A large population-based study from Finland has shown that being unmarried increases the risk of fatal and non-fatal heart attack in both men and women whatever their age. Conversely, say the study investigators, especially among middle-aged couples, being married and cohabiting are associated with "considerably better prognosis of acute cardiac events both before hospitalization and after reaching the hospital alive".
The study, published today in the European Journal of Preventive Cardiology, was based on the FINAMI myocardial infarction register data from the years 1993 to 2002.(1,2) The study included information on people over the age of 35 living in four geographical regions of Finland. All fatal and non-fatal cardiac events - known as "acute cardiac syndromes", ACS - were included and cross-referred to the population database. "Our aim," said the authors, "was to study the differences in the morbidity and prognosis of incident acute coronary syndromes according to socio-demographic characteristics (marital status and household size)."
The register recorded 15,330 ACS events over the study period of ten years, with just over half (7703) resulting in death within 28 days. Events occurred almost equally among men and women. However, the analysis also showed that the age-standardised incidences of these ACS events were approximately 58-66% higher among unmarried men and 60-65% higher in unmarried women, than among married men and women in all age groups.
The differences in 28-day mortality rate were even greater. These 28-day mortality rates were found to be 60-168% higher in unmarried men and 71-175% higher in unmarried women, than among married men and women.
For example, the 28-day ACS mortality rate in 65-74-year-old married men was 866 per 100,000 persons per year but 1792 per 100,000 per year in unmarried men. This rate did not differ according to previous marital status.
Similarly, mortality rates among 65-74-year old married women were 247 per 100,000 persons per year, but 493 per 100,000 when the woman was unmarried. Statistically, the figures represented a 28-day "case fatality" rate of 26% in the 35-64-year-old married men, 42% in men who had previously been married, and 51% in never-married men. Among women, the corresponding figures were 20%, 32%, and 43%.
Consistent with this finding, the case fatality rate of 35-64-year-old single men and women was higher than that of those living with one or more people.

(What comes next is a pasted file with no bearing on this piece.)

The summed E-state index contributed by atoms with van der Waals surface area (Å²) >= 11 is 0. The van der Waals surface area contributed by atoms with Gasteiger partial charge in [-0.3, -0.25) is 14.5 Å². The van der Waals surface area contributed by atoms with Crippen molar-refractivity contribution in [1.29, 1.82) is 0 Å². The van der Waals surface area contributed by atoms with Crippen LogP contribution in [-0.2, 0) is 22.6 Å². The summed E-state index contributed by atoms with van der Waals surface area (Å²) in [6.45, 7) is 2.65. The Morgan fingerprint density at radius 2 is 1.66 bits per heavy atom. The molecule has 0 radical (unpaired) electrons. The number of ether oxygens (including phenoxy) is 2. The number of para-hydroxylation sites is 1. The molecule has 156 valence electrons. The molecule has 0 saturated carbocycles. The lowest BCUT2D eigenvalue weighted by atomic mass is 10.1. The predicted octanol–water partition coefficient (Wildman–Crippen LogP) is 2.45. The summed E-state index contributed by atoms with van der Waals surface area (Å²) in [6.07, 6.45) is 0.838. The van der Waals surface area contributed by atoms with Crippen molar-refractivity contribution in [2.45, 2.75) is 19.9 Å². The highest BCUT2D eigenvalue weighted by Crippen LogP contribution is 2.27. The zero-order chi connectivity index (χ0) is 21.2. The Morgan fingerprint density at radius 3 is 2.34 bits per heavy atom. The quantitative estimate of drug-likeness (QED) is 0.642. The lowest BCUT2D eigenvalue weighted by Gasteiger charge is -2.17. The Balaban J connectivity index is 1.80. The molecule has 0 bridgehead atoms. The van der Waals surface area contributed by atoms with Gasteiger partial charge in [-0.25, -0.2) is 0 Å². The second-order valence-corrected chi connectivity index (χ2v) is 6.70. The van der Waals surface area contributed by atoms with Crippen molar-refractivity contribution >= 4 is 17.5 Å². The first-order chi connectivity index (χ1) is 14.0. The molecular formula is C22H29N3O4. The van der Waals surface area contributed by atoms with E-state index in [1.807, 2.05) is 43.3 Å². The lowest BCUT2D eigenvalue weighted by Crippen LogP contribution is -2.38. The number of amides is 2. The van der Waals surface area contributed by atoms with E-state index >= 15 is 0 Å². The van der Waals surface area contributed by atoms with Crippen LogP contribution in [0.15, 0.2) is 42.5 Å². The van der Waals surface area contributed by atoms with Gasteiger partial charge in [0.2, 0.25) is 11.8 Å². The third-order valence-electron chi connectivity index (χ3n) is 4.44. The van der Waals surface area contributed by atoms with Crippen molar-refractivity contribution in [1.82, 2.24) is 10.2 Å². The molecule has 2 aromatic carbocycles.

According to the authors' background to the study, being unmarried or living alone is known to increase total and cardiovascular mortality and cardiovascular disease incidence. However, many of these previous studies have included only men in their analysis, with missing data on women and older age groups.
Why should single living or being unmarried be associated with such a greater susceptibility to coronary events, and particularly fatal events? The authors suggest several possibilities:
Differences in the prevalence of traditional cardiovascular risk factors. "We cannot exclude the possibility that persons with poor health status may be more prone to staying unmarried or getting divorced," the authors state.
Married people may be better off, have better health habits, and enjoy higher levels of social support than the unmarried, which will all promote their overall health.
Better prospects in the pre-hospital phase because of earlier intervention. "It may be assumed that resuscitation or calling for help was initiated faster and more often among those married or cohabiting," say the authors.
Better treatment once in hospital and after discharge. "We found that a larger proportion of married and cohabiting men received reperfusion therapy at acute stage which may contribute to their better survival after hospitalisation. Lower adherence to secondary preventive medications (aspirin, statins, beta-blockers, angiotensin converting enzyme inhibitors or angiotensin receptor blockers) among the unmarried may have an adverse effect on long-term prognosis," they add.
However, lead author Dr Aino Lammintausta from Turku University Hospital in Finland also notes that these differences in prognosis cannot be fully explained by differences in treatment-seeking time or access to effective therapy. The socio-demographic differences reflected in the study's results are a "considerable population health problem", she said, which warrants further research to explain.